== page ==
The Voting Rights Act

“Defending our freedom, though, is not just the job of our military alone. We must all do our part to make sure our God-given rights are protected here at home. That includes one of the most fundamental right of a democracy: the right to vote. When any American, no matter where they live or what their party, are denied that right because they can’t afford to wait for five or six or seven hours just to cast their ballot, we are betraying our ideals.”
– President Obama, February 12, 2013

Watch a conversation with the President:

The Voting Rights Act: 50 Years Later

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The President Commemorates the 50th Anniversary of the Voting Rights Act

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Congressman John Lewis and Melissa Harris-Perry Talk About Voting Rights

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Read the:

President's reflection on the anniversary Message Congressman John Lewis sent to the White House email list

Get into the conversation online:

An Online Exchange

President Obama and Representative John Lewis have a dialogue on Twitter.

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Instagram Takeover

Representative John Lewis posts on the White House Instagram account throughout the day on August 6, 2015.

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Read a brief history of the Voting Rights Act:

Until the ratification of the 15th Amendment in 1870, African American men did not have the constitutional right to vote. (African American women did not gain the right to vote until passage of the 19th Amendment in 1920, when all women obtained this right). But even with this constitutional right, many states prevented African Americans from enjoying the benefits of full citizenship through laws known as Jim Crow laws.

To prevent African Americans from voting, many states enacted legislation that erected barriers to voting — such as literacy tests, moral character tests, property ownership requirements, and poll taxes.

Although many of these laws were "colorblind" on their face, they were designed specifically to exclude African American citizens by allowing white election officials to apply the procedures selectively.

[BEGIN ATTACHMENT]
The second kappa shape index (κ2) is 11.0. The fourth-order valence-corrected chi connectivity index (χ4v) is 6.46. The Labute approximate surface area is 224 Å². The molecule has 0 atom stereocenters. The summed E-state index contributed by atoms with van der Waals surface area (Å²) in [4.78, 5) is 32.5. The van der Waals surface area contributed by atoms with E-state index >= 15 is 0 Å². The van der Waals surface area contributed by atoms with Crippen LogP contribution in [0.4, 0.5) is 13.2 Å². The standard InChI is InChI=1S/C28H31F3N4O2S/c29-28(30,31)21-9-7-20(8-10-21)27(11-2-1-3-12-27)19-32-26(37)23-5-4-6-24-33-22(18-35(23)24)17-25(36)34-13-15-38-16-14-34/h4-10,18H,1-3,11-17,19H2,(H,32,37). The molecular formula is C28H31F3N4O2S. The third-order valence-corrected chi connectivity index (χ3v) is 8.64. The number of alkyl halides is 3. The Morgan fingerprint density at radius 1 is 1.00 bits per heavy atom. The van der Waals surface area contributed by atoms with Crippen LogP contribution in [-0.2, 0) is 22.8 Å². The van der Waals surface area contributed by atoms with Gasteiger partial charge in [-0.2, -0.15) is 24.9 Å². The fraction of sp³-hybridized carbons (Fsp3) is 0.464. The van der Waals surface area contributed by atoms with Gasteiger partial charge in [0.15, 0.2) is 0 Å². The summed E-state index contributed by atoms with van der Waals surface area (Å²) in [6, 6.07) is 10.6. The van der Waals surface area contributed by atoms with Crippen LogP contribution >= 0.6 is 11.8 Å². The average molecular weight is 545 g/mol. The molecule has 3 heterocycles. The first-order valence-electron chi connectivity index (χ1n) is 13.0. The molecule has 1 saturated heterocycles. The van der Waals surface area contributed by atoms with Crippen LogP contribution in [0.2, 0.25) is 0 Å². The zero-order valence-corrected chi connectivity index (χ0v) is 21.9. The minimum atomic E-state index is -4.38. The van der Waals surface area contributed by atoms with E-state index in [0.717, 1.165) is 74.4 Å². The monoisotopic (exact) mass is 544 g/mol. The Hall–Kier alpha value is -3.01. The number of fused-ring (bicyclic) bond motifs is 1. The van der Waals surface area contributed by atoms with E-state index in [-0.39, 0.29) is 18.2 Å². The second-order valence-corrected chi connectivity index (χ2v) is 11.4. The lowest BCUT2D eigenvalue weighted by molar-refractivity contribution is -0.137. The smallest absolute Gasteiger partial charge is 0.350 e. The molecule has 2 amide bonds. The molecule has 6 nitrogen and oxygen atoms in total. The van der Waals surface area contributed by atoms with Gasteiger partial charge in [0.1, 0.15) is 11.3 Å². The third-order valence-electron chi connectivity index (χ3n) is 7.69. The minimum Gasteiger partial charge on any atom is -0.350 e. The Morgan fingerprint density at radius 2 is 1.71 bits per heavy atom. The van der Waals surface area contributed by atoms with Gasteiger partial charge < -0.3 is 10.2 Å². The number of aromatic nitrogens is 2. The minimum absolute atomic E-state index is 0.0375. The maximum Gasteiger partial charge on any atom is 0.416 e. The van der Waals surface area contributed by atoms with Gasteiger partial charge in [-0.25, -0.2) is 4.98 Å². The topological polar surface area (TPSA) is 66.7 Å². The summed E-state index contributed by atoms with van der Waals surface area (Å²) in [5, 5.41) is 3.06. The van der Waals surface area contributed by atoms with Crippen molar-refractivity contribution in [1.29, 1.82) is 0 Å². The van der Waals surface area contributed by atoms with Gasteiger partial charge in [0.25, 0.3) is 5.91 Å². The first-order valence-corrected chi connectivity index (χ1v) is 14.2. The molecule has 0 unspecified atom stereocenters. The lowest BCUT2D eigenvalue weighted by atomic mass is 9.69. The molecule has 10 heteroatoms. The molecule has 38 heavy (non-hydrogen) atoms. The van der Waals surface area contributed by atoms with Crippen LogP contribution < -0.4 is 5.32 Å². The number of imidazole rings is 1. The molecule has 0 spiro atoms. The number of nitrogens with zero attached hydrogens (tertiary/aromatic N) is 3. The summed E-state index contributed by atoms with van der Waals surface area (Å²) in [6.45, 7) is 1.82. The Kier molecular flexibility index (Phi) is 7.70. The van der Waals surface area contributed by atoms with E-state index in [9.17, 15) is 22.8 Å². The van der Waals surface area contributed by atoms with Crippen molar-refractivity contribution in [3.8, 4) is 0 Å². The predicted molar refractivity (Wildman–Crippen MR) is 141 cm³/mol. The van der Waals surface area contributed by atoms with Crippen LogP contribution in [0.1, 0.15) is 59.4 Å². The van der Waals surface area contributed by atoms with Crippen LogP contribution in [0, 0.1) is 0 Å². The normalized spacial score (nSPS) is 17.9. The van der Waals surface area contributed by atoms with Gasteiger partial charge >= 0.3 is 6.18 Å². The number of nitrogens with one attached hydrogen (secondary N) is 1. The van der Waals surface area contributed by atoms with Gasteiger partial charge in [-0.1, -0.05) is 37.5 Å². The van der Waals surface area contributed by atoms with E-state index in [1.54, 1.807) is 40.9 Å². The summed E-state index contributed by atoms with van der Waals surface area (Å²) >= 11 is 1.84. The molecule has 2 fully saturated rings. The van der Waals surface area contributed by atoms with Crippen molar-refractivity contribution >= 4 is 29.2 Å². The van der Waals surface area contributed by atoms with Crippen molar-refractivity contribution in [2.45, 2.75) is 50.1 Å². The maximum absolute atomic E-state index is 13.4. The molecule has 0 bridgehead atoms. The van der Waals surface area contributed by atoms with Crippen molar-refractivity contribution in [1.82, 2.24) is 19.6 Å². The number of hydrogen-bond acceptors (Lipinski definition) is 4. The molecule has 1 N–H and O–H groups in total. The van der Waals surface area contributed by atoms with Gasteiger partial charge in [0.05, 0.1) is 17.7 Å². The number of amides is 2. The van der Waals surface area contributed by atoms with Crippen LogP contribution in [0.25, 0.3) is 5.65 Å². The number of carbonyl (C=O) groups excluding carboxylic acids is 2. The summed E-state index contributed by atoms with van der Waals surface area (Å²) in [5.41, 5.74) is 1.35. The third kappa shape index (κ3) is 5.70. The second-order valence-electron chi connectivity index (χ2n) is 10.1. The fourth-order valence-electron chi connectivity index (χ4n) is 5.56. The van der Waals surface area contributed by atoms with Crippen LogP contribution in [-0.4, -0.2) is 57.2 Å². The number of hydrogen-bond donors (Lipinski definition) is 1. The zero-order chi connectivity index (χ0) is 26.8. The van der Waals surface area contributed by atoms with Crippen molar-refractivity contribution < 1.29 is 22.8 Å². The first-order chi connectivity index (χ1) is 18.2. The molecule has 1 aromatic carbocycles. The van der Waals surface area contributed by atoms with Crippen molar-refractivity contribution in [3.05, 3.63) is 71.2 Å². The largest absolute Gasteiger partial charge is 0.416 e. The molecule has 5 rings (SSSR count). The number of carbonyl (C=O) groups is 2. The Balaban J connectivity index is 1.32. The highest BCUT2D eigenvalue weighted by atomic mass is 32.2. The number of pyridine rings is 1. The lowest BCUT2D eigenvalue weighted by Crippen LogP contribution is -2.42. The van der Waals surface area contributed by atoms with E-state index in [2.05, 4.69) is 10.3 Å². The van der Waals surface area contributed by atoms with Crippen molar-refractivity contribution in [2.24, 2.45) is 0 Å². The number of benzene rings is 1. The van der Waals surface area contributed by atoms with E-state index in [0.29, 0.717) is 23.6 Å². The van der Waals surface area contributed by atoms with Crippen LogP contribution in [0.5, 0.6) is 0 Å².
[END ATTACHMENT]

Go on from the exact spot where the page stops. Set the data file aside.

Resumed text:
The town of Selma, Alabama was particularly infamous for stopping African Americans from voting, and blocking their voter registration efforts. But on March 7, 1965, hundreds of people gathered in Selma to march to Alabama's capital city of Montgomery. They marched to secure African-Americans' constitutional right to vote — even in the face of the segregationist system that aimed to make it impossible.

On the Edmund Pettus Bridge in Selma, state troopers and county members violently attacked these marchers, leaving many of them injured and bloodied — and some of them unconscious. But the marchers didn't stop. Two days later, Dr. Martin Luther King, Jr. led roughly 2,500 people back to the Pettus Bridge before turning the marchers around — obeying a court order that prevented them from making the full march.

The third march started on March 21, with protection from 1,000 military policemen and 2,000 Army troops. Thousands of people joined along the way to Montgomery, with roughly 25,000 people entering the capital on the final leg of the march. On March 25, the marchers made it to the entrance of the Alabama State Capitol building, with a petition for Gov. George Wallace.

Only a few months later, Congress passed the Voting Rights Act, which President Lyndon B. Johnson signed into law on August 6, 1965. The Voting Rights Act was designed to eliminate legal barriers at the state and local level that prevented African Americans from exercising their right to vote under the 15th Amendment.

Visit the Selma page for more history

There's still work to do.

Fifty years after the Voting Rights Act became law, however, there's still work to be done. Laws are still being passed across the country that make it harder to vote.

In 2013, the Supreme Court struck down a key part of the Voting Rights Act, which allowed states to begin changing their voting laws without procedural protections in place.

President Obama has called on Congress to restore the Voting Rights Act and ensure that all Americans have the right to vote.

Quote: I gave a little blood on that bridge in Selma, Alabama for the right to vote. I'm not going to stand by and let the Supreme Court take the right to vote away from us. Byline: John Lewis August 24, 2013

How can you help?

Get People to the Polls


If you want to help get people to the polls, contact your local election office and find out how you can volunteer to register voters, or work the polls on Election Day.

Business Owners

If you're a business owner, make a commitment to give your employees time off to vote during elections.

Register to Vote

If you need to register to vote — or if you have questions about your local election office, voting by absentee ballot, or how to avoid voter fraud — visit


Learn More About Your Right to Vote

Learn more about the history of the right to vote in the United States in one page.

Visit Our Elections and Voting Page

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